<img height="1" width="1" style="display:none" src="https://www.facebook.com/tr?id=211788509327279&amp;ev=PageView&amp;noscript=1">
comanchebanner.jpg

  

The Authentic Humility Mindset

 GettyImages-485262868

This can be a deep subject, yet I’d like to apply it to our everyday maintenance and service calls as it relates to sales. To be humble means that you recognize and accept your limitations based on realistic and accurate thoughts about your importance and significance in what you do and what you stand for. The humble person recognizes that although he may have an opinion and strong convictions, he still can empathize or sympathize with others and see things from their point of view. He also understands that he can be an expert and knowledgeable in one subject while profoundly ignorant in others. So, he’s not a “know-it-all”, yet will give expert advice, while keeping an open ear to the needs and knowledge of others. This is where most technicians fit in.

On the other hand, there are individuals who are arrogant, self-important, condescending, egotistic, and seek to overwhelm others with their brilliance. This is the opinion that many technicians have about the attitude of sales people. It’s all about the close and persuading people to think their way, whether or not it is in the prospect’s best interest. Yet, many highly successful sales people can check their ego at the door and still preserve their dignity while fulfilling the needs of others by providing solutions that best fit the prospect’s budget and needs. This is known as authentic humility.   

When training technicians to communicate, the majority of them feel that we’re trying to teach them to “sell” and be persuasive, which brings them out of their comfort zone. I hear it all the time: “I didn’t become a technician to sell things; I want to fix things.” So, how do we get them to communicate repair vs. replace, membership agreements, accessory sales, etc., without having to try and persuade them to be a high-pressure sales person? (Which we are not trying to do.) They just want to be a humble servant to their clients and fix the problem.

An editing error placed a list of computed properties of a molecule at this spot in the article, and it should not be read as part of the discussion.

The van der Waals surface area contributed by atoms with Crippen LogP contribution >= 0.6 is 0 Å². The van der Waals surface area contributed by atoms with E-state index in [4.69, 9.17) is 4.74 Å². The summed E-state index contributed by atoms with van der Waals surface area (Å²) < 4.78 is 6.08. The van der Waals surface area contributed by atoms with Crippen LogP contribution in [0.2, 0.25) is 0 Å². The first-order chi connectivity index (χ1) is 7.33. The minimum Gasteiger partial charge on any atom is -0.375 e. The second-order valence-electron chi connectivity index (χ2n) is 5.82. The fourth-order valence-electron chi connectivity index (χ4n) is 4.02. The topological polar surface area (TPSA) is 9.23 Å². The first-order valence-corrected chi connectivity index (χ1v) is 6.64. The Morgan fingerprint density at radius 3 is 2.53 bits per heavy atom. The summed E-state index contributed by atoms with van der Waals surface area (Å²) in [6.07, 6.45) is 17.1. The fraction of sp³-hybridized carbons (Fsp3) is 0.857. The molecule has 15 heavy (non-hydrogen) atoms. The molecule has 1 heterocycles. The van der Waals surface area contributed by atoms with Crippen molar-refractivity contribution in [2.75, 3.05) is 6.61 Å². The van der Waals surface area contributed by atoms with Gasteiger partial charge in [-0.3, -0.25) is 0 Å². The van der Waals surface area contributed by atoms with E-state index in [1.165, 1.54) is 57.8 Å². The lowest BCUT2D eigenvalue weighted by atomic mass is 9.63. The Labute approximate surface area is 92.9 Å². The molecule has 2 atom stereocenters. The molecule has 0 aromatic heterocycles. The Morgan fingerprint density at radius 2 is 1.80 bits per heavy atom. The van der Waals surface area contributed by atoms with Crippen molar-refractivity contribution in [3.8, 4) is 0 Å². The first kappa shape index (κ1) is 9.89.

The challenge is that humble people can be easily trampled on and ignored by their arrogant and aggressive counterparts. When they suggest a solution and hear “no”, they feel resentfulhelpless, and become reluctant to make reasonable suggestions on the next call or any call for that matter. We don’t have to teach them false modesty or how to be aggressively persuasive and condescending. They just need to practice authentic humility.

Authentic humility allows a person to preserve their dignity while being able to effectively communicate solutions to challenges that they discover during their maintenance and service calls. It’s not really “selling” as much as it is providing expert service every time on every call. The sales will happen once a technician realizes that she can be humble and sincere at the same time as being willful in a positive way without being passive. In other words, it is her duty and obligation to share her expert advice with a customer, which may lead to her selling something for all the right reasons and in the best interest of the client.

To demonstrate this, I’d like offer a suggestion that I call the “We factor”. An authentically humble technician chooses to be ethically consistent on his calls, rather than being impulsive and unpredictable. Once a challenge is discovered on a call and the technician is offering an expert solution, using the word “we” while sharing these options means that they are in this together.

Here are two examples. One expresses aggressive, persuasive, and arrogant behavior, while the second approach exalts authentic humility:

  • I found a pitted contactor here that is causing damage to your system. I need to replace it now before it causes more problems. Otherwise, you’re responsible for the future damage it will cause to your system. Your cost on this repair will be $XX. (This is aggressive, negatively persuasive, and arrogant.)
  • I discovered that your system has a pitted contactor, which may cause your system to malfunction during the summer months. We can replace it now without a separate service call charge or we can take our chances and see if we can get through the summer with it. What do you think we should do? (This is humble, yet expertly sincere and allows the homeowner to make an educated decision without being pushed.)

Once trained, this goes the same for IAQ recommendations, intelligent fan control, surge protection, and other accessories that can legitimately benefit the homeowner.

Applying authentic humility to our daily encounters in general is a great practice to have that will positively impact all aspects of life. So, let’s apply it to your communication training with your team as well. Your success depends on it! 

Service Roundtable is dedicated to growing your bottom line and helping your business maximize its full potential. These group of contractors work together to assist you with marketing, sales, business, and so much more. Twice a month, seminars around the United States and Canada are held to network and further assist your business. Visit Service Roundtable.com to see if there are Success Days in your area!

Topics: Building a Business, Plumbing, hvac, Marketing, business culture, learning, knowledge, Management, team building, Leadership, Business Growth, Business Leadership, creative marketing, Branding, Customer Service

Posted by Steve Mores on Dec 14, 2018 8:00:00 AM

Help Contractors Find Solutions Fast.

The Blog for Service Businesses

Sales, marketing, business, and internet tips for residential service business owners in Plumbing, HVAC, Electrical and Solar industries. 

Learn to grow your business with:

  • Marketing Tools
  • Business Resources
  • Hiring Advice
  • Industry Insight

Subscribe to Email Updates